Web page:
Kuranda railway station, the greenest in Australia with scenic rail on the left
|Population||1611 (2006 census)|
|Elevation||330 m (1,083 ft)|
|State electorate(s)||Barron River|
Kuranda is a town on the Atherton Tableland in Far North Queensland, Australia, it is 25 kilometres from Cairns, via the Kuranda Range road. It is surrounded by tropical rainforest and adjacent to the Wet Tropics World Heritage listed Barron Gorge National Park. At the 2006 census, Kuranda had a population of 1,611.
The rainforest around Kuranda has been home to the Djabugay people for over 10,000 years. Europeans began to explore the area throughout the nineteenth century. It is believed a massacre of indigenous people took place at the location in Kuranda known as Skeleton Creek. Kuranda was first settled in 1885 and surveyed by Thomas Behan in 1888. Construction of the now famous railway from Cairns to Myola (later Cairns to Herberton) began in 1887 and the line reached Kuranda in 1891. The current railway station was built in 1915.
Although coffee was grown around Kuranda in the early twentieth century, timber was the town's primary industry for a number of years. Today Kuranda is a vibrant 'Village in the Rainforest' with tourism being the current backbone of the local economy.
The Barron Gorge Hydroelectric Power Station was built nearby in the 1960s. Throughout the 1960s and 1970s Kuranda was popular with alternative lifestylers, a theme that still runs through the local community today.
The town receives thousands of tourists each week who arrive from Cairns either on the Kuranda Scenic Railway, the Skyrail gondola cableway, coach or by public bus   on the Kuranda Range Road, a scenic 40 minute drive from Cairns.
As mentioned, the town is surrounded by tropical rainforest, abundant with wildlife and is a birdwatchers paradise. There are several short walks around the village including the Jum Rum Creek Environmental Park (allow 1 hour to complete circuit) which includes The River Walk. Walking to the Barron Gorge National Park to visit Barron Falls is also popular (allow 45 minutes each way + time spent in the park). Another 1 km each way on to Wright's Lookout (allow 1 hour each way + time spent in the park). There is also a shuttle service (The Barron Falls Shuttle Bus)  that provides an alternative to walking with a half hourly service out to the Barron Gorge National Park. This service also includes a visit to Wright's Lookout and returns to the village centre half hourly.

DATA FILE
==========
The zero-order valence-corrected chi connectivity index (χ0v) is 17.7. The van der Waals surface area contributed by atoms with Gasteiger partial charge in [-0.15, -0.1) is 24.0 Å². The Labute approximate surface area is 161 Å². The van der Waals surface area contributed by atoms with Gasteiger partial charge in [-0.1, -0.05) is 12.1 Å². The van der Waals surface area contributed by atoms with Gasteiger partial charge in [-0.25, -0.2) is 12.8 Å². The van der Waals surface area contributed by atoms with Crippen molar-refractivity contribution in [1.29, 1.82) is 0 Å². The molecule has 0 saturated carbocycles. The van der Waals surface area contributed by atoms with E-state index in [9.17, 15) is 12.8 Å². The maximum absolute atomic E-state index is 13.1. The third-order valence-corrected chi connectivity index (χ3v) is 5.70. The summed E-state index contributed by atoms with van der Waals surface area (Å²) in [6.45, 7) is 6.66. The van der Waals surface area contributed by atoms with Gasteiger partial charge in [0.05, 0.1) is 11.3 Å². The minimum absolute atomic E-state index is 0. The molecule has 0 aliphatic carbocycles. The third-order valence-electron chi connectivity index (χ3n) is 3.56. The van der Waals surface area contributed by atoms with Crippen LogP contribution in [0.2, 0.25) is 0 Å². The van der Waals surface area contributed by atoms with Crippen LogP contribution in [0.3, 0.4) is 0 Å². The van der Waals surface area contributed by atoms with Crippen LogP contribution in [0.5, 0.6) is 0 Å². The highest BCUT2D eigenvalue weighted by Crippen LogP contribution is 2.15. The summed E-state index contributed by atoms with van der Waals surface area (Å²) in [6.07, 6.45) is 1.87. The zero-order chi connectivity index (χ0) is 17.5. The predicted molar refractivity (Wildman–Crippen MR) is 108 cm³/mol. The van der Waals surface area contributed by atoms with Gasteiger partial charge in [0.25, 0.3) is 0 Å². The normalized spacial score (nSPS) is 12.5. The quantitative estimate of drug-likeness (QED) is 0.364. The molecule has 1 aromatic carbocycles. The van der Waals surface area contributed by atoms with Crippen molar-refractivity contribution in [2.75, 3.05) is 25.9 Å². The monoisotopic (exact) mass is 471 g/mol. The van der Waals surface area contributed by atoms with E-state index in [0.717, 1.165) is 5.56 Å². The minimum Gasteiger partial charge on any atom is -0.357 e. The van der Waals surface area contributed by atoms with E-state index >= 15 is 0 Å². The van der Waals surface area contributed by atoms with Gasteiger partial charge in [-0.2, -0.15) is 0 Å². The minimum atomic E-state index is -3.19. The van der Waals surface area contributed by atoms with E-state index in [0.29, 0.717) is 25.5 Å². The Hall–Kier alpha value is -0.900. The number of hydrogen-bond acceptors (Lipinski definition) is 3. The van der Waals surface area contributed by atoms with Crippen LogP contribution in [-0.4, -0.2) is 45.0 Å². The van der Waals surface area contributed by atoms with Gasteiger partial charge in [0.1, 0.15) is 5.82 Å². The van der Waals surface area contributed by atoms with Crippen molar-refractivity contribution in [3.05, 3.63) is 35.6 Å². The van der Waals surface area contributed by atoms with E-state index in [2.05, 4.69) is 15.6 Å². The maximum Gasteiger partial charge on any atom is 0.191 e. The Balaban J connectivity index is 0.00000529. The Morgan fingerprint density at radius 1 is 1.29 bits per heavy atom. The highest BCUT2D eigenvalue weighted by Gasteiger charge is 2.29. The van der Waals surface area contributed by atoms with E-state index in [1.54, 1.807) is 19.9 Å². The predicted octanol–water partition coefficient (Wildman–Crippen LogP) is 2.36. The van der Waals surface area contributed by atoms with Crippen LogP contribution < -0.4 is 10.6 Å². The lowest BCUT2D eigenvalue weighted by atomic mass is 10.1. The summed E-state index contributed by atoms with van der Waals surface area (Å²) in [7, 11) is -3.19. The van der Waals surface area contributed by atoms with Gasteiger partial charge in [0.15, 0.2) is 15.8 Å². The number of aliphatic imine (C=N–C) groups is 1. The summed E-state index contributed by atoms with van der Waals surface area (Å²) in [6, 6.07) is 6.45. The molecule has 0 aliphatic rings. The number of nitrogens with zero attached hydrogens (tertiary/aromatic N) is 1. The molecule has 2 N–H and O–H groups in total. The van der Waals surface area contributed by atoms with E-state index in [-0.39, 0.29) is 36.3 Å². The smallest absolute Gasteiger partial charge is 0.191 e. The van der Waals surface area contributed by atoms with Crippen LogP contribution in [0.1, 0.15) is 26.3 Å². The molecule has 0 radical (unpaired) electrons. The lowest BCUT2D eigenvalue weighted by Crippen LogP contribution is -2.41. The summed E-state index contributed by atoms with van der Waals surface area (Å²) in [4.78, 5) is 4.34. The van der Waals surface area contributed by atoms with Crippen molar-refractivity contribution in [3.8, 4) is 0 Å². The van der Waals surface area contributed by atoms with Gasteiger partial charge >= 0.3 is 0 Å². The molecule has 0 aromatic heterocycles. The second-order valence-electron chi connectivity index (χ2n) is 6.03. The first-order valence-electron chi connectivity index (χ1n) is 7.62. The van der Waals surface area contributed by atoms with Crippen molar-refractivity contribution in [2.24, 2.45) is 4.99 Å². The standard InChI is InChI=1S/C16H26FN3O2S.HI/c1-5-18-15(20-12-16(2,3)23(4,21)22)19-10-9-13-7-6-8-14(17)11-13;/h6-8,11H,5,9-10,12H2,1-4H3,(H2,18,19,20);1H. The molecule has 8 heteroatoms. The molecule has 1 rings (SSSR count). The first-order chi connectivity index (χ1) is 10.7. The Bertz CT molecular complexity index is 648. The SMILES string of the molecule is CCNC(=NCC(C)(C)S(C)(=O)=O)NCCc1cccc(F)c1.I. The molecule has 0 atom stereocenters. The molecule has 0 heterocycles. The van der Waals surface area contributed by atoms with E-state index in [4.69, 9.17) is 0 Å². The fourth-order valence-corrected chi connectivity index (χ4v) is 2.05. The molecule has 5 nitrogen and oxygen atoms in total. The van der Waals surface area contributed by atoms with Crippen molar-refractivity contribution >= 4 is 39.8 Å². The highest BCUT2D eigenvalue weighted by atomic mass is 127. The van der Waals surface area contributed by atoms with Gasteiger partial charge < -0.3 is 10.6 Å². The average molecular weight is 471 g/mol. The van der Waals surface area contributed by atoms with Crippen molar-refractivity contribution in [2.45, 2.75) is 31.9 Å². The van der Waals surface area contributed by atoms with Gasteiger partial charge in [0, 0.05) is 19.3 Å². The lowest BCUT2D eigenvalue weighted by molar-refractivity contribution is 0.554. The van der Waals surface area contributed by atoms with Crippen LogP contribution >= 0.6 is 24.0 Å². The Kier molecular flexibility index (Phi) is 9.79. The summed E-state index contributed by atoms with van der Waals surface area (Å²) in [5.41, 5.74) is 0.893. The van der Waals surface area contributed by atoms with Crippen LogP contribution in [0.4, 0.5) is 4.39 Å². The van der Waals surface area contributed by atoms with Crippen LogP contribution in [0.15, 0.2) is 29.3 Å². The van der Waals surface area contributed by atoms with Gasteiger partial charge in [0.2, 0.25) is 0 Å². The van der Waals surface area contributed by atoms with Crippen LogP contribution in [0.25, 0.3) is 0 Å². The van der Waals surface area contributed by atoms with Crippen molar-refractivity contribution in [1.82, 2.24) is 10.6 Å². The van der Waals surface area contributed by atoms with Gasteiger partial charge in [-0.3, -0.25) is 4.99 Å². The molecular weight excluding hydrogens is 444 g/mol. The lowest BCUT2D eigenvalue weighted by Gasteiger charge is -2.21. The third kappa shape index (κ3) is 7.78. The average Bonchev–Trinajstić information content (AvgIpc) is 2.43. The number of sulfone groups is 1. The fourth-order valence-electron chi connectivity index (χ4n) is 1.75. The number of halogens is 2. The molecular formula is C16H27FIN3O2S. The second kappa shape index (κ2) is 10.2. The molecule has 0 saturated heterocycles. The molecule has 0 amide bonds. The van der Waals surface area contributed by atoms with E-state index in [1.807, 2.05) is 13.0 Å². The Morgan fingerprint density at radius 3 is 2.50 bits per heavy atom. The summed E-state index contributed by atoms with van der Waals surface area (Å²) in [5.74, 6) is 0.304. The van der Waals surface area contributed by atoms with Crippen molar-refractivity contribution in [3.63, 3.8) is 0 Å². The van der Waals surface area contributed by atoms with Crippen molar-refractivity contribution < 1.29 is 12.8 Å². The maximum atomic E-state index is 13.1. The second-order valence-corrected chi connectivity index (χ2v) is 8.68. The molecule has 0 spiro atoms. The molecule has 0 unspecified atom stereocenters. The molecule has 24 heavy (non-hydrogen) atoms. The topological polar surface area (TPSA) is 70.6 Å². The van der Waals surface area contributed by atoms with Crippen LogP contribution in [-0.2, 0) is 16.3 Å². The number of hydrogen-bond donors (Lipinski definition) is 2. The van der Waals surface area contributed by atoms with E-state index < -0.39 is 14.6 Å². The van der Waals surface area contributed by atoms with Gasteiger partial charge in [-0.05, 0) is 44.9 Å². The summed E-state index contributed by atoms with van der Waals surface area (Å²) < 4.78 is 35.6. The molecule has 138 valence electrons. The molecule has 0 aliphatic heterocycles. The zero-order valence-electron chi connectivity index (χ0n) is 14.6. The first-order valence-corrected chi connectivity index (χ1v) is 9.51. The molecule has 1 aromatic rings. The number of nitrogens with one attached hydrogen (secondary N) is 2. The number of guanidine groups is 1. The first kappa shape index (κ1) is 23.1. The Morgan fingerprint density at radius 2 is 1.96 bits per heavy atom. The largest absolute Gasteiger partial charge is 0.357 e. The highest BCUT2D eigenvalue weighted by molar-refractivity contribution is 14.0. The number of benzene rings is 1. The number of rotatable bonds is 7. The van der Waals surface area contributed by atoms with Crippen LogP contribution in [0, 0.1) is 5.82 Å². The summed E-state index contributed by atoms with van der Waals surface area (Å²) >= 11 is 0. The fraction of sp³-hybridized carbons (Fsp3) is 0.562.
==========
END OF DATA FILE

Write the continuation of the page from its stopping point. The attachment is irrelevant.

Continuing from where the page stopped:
Attractions in Kuranda include a bird aviary, butterfly sanctuary , wildlife rescue/rehabilitation centre, reptile park  and koala sanctuary . There is also a fossil and gemstone museum  and candy making displays . Cruises are available aboard 'Kuranda Queen'  on the Barron River.
Kuranda provides the visitor with many shopping opportunities, all within easy walking distance around the CBD, including the markets which consist of a range of stalls with locally made arts, crafts and produce. Kuranda has numerous art galleries and specialty shops offering a wide selection of locally made and designed art, clothing and handicrafts as well as a variety of sidewalk cafes and restaurants. Kuranda is also a major centre for opals and didgeridoos.
It was also the first home of the Tjapukai Indigenous Dance Theatre, established by former New Yorkers Judy and Don Freeman, together with indigenous dancer and actor, David Hudson. The theatre is now located adjacent the Skyrail base station at Caravonica.
Being situated in the tropics, Kuranda experiences only mild variations in temperature and its seasons consist of a dry season and a wet season. The weather is not as humid as the nearby coastal city of Cairns, as it is high in the hinterlands. The coolest month is July, and the hottest January. In July a light jacket may be needed on some cool days and evenings.
Kuranda is located in the (federal) Australian House of Representatives Division of Leichhardt, the Legislative Assembly of Queensland electoral district of Barron River and locally, in the Tablelands Region.
Notes and references
|Wikivoyage has a travel guide for Kuranda.|